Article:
Web 2.0 Summit - Day 1
Wednesday, 05 November 2008
The obligatory 'over lunch' session with Allen Noren (VP Digital Initiatives O'Reilly), Jonah Stein (ItstheROI), Steve Huffman (Co-Founder Reddit), Matt Cutts (Google) and me - totally off the record but very interesting.
World 2.0 Myths and Reality
About growth outside of Western Europe and the US.
Aldas Kirvaitis. Forticom
David Jones. Friendster - biggest in Asia
Benjamin Wegg - Prosser. SUP
- You can take an existing large user base and convert it into a social network service, this is what LiveJournal is good at.
- The opportunities for foreign companies to simply enter Russia and the Baltics that existed a few years ago no longer exist. Local businesses and entrepreneurs are now more succesful. IN dealing with Russians you need to be a lot more direct about you aims and direction.
- Not all revenue models for social media sites work in all territories.
- In China there is a mindset that China is so big companies should only focus onthe Chinese markets, which is why some great companies aren't looking to expand overseas from China.
- Tencent QQ (QQ) in China is massive. However most revenue comes from virtual currencies. Ripe for acquisition.
Defending Web 2.0 from Virtual Blight (the spam session)
A session about virtual blight, spammers, hackers, vandals....
Moderator. Jonah Stein - http://www.itstheroi.com - Moderator is a search marketer.
Steve Huffman - Reddit
- Karma, people get obessed with getting numbers, "video game mentality", getting more karma on Reddit incentivises people to submit links.
- It's usually possible to spot spam using common heuristics.
- Humans usually only submit once per hour, bots submit every minute. (Reddit introduced rate limiting)
- Introduced Captha - stopped 99% spam
- State or art is bayesian spam filters.
- 50% submissions are spam.
- Tells story about how their number on user, was workign for an ISP, and using it for spam.
- Collaborative spam groups are current biggest issue.
- Use tricks so spammers think they are winning.
Jonathan Hockman - Defending Wikipedia
What they do to keep wikipedia free of blight.
- Shows how Wikipedia is #1 for lot of searches. "High visibility attracts trouble makers"
- Any social, political or other issue that exists in the real world exists in microcosm on wikipedia.
- The human causes of blight.
- 'Patrols' are used in wikipedia to watch over a class of content and take appropriate action.
- Use bots. 'cluebot' does a lot of the work on Wikipedia. Wk bots play nicely with human editors.
- Cruft is a form of blight - its like litter/garbage
- Wikipedia spam blacklist. It's very good and available to other people to use. Jonathan thinks Matt Cutts from Google might use it but Matt wont confirm.
- Cabalism - how do you stop powerful Cabals forming. Refers similarity with Reddits issue with collaborative spam groups.
Sanjay Sehdal - Pramana
- Tech licensed from Georgia Tech IT dept.
- In the business of bot detection for other websites.
- Captcha, it should be good but the problem is it wont work for the visually impaired.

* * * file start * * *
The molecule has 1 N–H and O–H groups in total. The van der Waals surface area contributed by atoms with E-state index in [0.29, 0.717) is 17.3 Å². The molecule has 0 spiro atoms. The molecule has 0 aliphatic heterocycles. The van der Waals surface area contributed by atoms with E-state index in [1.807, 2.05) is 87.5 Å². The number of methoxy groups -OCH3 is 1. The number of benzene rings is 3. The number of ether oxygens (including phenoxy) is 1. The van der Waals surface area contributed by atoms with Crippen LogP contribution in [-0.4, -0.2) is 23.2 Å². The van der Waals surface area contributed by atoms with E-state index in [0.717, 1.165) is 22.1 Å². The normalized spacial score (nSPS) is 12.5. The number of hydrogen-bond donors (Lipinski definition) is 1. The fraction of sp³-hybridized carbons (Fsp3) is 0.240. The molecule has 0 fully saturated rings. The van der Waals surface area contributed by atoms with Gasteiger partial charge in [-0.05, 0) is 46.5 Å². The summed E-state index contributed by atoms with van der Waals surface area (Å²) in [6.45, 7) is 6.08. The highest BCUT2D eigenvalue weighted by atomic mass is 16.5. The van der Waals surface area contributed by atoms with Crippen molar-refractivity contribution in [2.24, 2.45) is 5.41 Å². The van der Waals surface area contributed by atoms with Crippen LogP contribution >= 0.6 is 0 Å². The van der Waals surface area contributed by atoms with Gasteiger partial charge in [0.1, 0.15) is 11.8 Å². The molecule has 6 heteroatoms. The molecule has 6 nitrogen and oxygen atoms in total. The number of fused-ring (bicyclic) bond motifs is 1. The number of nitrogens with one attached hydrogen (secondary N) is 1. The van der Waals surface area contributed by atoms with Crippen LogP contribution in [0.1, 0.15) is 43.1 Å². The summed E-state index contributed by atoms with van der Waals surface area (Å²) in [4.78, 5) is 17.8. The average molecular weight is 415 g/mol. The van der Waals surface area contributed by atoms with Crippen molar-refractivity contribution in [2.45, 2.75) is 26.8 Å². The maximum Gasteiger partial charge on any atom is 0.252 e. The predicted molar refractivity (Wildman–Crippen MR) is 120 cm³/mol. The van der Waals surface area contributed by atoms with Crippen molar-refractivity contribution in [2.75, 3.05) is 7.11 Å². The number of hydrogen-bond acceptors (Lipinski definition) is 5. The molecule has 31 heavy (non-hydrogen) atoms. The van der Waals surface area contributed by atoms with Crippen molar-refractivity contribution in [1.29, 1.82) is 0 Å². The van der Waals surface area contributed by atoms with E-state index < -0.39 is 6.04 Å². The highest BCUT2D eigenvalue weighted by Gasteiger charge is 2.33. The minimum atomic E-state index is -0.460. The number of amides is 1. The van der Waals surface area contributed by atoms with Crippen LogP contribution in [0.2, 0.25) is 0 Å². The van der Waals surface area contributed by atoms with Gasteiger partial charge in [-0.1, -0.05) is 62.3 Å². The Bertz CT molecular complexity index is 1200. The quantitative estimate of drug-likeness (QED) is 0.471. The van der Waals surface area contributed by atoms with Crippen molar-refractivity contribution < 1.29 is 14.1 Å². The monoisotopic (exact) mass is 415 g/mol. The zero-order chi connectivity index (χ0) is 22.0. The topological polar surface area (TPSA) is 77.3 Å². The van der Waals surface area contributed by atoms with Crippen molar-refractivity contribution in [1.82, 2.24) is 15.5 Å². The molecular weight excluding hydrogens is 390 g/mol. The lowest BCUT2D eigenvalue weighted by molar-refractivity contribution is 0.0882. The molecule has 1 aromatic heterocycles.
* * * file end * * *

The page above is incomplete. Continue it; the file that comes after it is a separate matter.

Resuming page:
- Lists: varients of captcha and issues - image, audio, math problem (as used by Matt Cutts), logic puzzles, video, ascii image.
- Jokes: math problems are commonly used in Brazil, but this presumes all Brazilians are good at maths...
Matt Cutts - Google
Gets introduced by Jonah as "the enemy of search marketers everywhere, but he has probably done more to illiminate spam from the internet than anyone else".
If you are as succesful as Reddit and Wikipedia what kind of attacks might you see.
- Blog spam - shows an example.
- Are you susceptable. If you provide a service that provides links...you'll get hit.
- Says "don't nofollow every link to a third party site, that's not what it is designed for" just links you don't trust, allow links you trust.
Blight: Parasitic hosting / Landing pages
- If you have a service where people can add a page or profile they will add content for links.
- Don't allow users to load code in your site.
- Firstly it is Illegal
- Infects sites or users in order to get links
- Says in tests they did Google found 1.5% of links in search results led to malware. March 2008.
- Shows an example of a new employee at Google on the anti-spam team who's site had been hacked...much to his surprise. So it can happen to anyone.
- Wordpress...make sure you upgrade to new versions or you will get hacked.
- Cpanel has had a lot of security holes.
Blackhat mindset: How can your system be abused?
Gives some examples of scenarios which get his blackhat mindset working.
- Handing in old passes at the web 2.0 conference? what could I do with those?
- Buying new domains year on year? Doesn't that set you up for spammers buying the future domains.
- Old domian names expiring, gives askjeeves example.
Blight in perspective
- any succesful site will bring out spammers
- If your being attacked you are doing something right
Additional references and quotes:
"frustrating a spammer is as much fun as blocking them"
"captchas wont be the only solution"